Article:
So who evades the law, who doesn’t, and why?
The Pictures Generation, the Copyright Act of 1976, and the Reassertion of Authorship in Postmodernity
In the three decades since artists Sherrie Levine and Richard Prince first exhibited their provocatively infringing appropriated photographs, inexpensive reproduction technologies and distribution systems have further thrown established conventions of authorial control into disarray, and at a seemingly exponential rate. Reactionary focus, then, to both the legal regulation of image production and the prosecution of violators has been rigorous. “Intellectual property” now figures significantly as a cross-over category between legal and cultural discourse.1 Within the domain of art, appropriation since the Pictures generation might have been determined by artists to be a very risky endeavor. But while there has been the occasional lawsuit, there is nonetheless no doubt that the practice of appropriation in contemporary art is alive and well. There is a lot of copying going on, with, as scholar Martha Buskirk describes, “The types of copies that appear in contemporary art…as varied as the materials artists have employed.”2
Some initial observations might help account for this. An obvious one is that most artists, after all, are not legislators, lawyers or judges; they are arbiters not of law but of culture, historically tasked with interrogating its significance, even as the sign has become inextricably linked with its regulation through the legal apparatus.3 Disregard for the rule of copyright law is thus perhaps an anti-establishment refusal, feeding the notion that for artists, the law does not apply. And while that isn’t true, it might often appear that way. As Richard Prince himself has stated in justifying his use of various Marlboro Men, “I never associated advertisements with having an author.”4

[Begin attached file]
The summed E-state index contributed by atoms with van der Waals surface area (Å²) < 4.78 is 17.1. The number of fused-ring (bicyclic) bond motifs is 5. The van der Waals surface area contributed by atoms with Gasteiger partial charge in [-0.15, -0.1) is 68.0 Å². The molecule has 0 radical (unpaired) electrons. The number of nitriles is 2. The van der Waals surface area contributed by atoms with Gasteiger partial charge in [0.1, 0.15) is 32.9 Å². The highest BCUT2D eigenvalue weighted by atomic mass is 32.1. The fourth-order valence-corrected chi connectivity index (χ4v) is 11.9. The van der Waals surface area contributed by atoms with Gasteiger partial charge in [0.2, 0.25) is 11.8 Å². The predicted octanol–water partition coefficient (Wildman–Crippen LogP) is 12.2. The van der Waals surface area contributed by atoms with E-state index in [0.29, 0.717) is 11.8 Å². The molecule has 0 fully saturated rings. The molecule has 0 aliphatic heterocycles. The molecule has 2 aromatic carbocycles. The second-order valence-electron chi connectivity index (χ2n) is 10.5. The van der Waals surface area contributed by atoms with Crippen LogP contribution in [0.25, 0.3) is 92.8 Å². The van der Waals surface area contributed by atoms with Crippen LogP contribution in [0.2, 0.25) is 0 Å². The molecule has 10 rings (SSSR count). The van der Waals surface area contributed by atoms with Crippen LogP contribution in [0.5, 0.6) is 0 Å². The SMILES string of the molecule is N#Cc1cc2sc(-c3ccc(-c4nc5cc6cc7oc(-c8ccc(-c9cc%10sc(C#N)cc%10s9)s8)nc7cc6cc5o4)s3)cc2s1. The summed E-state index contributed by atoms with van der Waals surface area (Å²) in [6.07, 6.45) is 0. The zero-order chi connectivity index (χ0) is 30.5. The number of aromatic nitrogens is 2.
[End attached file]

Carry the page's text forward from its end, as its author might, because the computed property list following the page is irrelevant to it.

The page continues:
So who evades the law, who doesn’t, and why? To understand how appropriation art slips in and out of the grasp of intellectual property regimes, inquiry should be carried out at the level of praxis: what sort of content have artists been appropriating? How, if at all, are they transforming it? And where in the cultural and economic structures of society are the appropriated, the “violated,” located, and what bearing does this location have on the potency of appropriation?
My analysis begins with initially setting the discourse of appropriation art within a historical shift that occurred on two registers, beginning approximately in the late 1970s. The first shift marks a period during which artists, art critics and cultural theorists in the West were coming to terms with an emergent but elusive “postmodernism.” Among others, scholar Frederic Jameson diagnosed the phenomenon by stating that its modes of production differed from those of previous decades in that they increasingly blurred the boundaries between high culture and more overtly commercial, “low” cultural forms, problematizing, as artist Barbara Kruger wryly observed, the newspaper category “Arts and Leisure.”5
Nightcore Girl vistiting Nitecore at New Portraits Show @ Jane Harmon
There is a lot of copying going on, with, as scholar Martha Buskirk describes, “The types of copies that appear in contemporary art… as varied as the materials artists have employed.”
One effect generated by this blurring was contemporary art’s return to figural representation across a variety of media, beyond the indexing/archiving photographic tendencies of conceptual art. Appropriation art especially reclaimed the figure. Moreover, appropriation based practices triggered a shift in the mode of interpretation of the work of art, from a modernist approach that had privileged the formal and original qualities of a subjective totality to a postmodernist one that emphasized the discursive and allegorical qualities of fragmentation and desire. The use of appropriated photography seemed particularly suited to the allegorical, precisely because of its status as the always-already- seen, with readings thus premised upon some recognition of deferring authentic determination.6 Such deferment does have negative political consequences, however.